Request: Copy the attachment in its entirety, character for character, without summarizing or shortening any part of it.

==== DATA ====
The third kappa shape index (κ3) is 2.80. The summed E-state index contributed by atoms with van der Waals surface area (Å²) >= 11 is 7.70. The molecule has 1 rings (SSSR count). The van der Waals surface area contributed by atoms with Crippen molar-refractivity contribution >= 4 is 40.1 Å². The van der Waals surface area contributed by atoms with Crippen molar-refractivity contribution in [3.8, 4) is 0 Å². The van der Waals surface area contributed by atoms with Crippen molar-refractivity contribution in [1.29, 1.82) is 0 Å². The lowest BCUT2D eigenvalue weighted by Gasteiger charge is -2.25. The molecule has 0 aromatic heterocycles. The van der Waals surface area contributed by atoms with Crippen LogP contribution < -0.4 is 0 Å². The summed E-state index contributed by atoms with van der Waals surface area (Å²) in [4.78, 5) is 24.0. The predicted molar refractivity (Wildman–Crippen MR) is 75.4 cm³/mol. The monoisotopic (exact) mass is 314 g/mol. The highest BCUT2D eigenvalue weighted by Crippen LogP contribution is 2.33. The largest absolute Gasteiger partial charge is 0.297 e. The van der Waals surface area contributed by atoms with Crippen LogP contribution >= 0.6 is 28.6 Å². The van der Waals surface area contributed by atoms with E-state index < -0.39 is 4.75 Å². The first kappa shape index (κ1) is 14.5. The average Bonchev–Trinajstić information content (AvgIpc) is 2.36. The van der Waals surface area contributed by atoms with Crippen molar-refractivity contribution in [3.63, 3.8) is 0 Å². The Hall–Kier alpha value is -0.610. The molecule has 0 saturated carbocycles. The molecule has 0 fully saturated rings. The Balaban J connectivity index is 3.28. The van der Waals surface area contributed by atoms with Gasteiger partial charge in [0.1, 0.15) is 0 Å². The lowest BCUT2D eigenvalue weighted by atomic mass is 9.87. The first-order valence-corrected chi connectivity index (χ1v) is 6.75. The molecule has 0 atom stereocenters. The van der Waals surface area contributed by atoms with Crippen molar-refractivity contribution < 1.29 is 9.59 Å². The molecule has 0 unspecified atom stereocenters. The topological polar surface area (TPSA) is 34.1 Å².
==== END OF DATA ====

The third kappa shape index (κ3) is 2.80. The summed E-state index contributed by atoms with van der Waals surface area (Å²) >= 11 is 7.70. The molecule has 1 rings (SSSR count). The van der Waals surface area contributed by atoms with Crippen molar-refractivity contribution >= 4 is 40.1 Å². The van der Waals surface area contributed by atoms with Crippen molar-refractivity contribution in [3.8, 4) is 0 Å². The van der Waals surface area contributed by atoms with Crippen molar-refractivity contribution in [1.29, 1.82) is 0 Å². The lowest BCUT2D eigenvalue weighted by Gasteiger charge is -2.25. The molecule has 0 aromatic heterocycles. The van der Waals surface area contributed by atoms with Crippen LogP contribution < -0.4 is 0 Å². The summed E-state index contributed by atoms with van der Waals surface area (Å²) in [4.78, 5) is 24.0. The predicted molar refractivity (Wildman–Crippen MR) is 75.4 cm³/mol. The monoisotopic (exact) mass is 314 g/mol. The highest BCUT2D eigenvalue weighted by Crippen LogP contribution is 2.33. The largest absolute Gasteiger partial charge is 0.297 e. The van der Waals surface area contributed by atoms with Crippen LogP contribution >= 0.6 is 28.6 Å². The van der Waals surface area contributed by atoms with E-state index < -0.39 is 4.75 Å². The first kappa shape index (κ1) is 14.5. The average Bonchev–Trinajstić information content (AvgIpc) is 2.36. The van der Waals surface area contributed by atoms with Crippen molar-refractivity contribution in [3.63, 3.8) is 0 Å². The Hall–Kier alpha value is -0.610. The molecule has 0 saturated carbocycles. The molecule has 0 fully saturated rings. The Balaban J connectivity index is 3.28. The van der Waals surface area contributed by atoms with Gasteiger partial charge in [0.1, 0.15) is 0 Å². The lowest BCUT2D eigenvalue weighted by atomic mass is 9.87. The first-order valence-corrected chi connectivity index (χ1v) is 6.75. The molecule has 0 atom stereocenters. The van der Waals surface area contributed by atoms with Crippen molar-refractivity contribution < 1.29 is 9.59 Å². The molecule has 0 unspecified atom stereocenters. The topological polar surface area (TPSA) is 34.1 Å².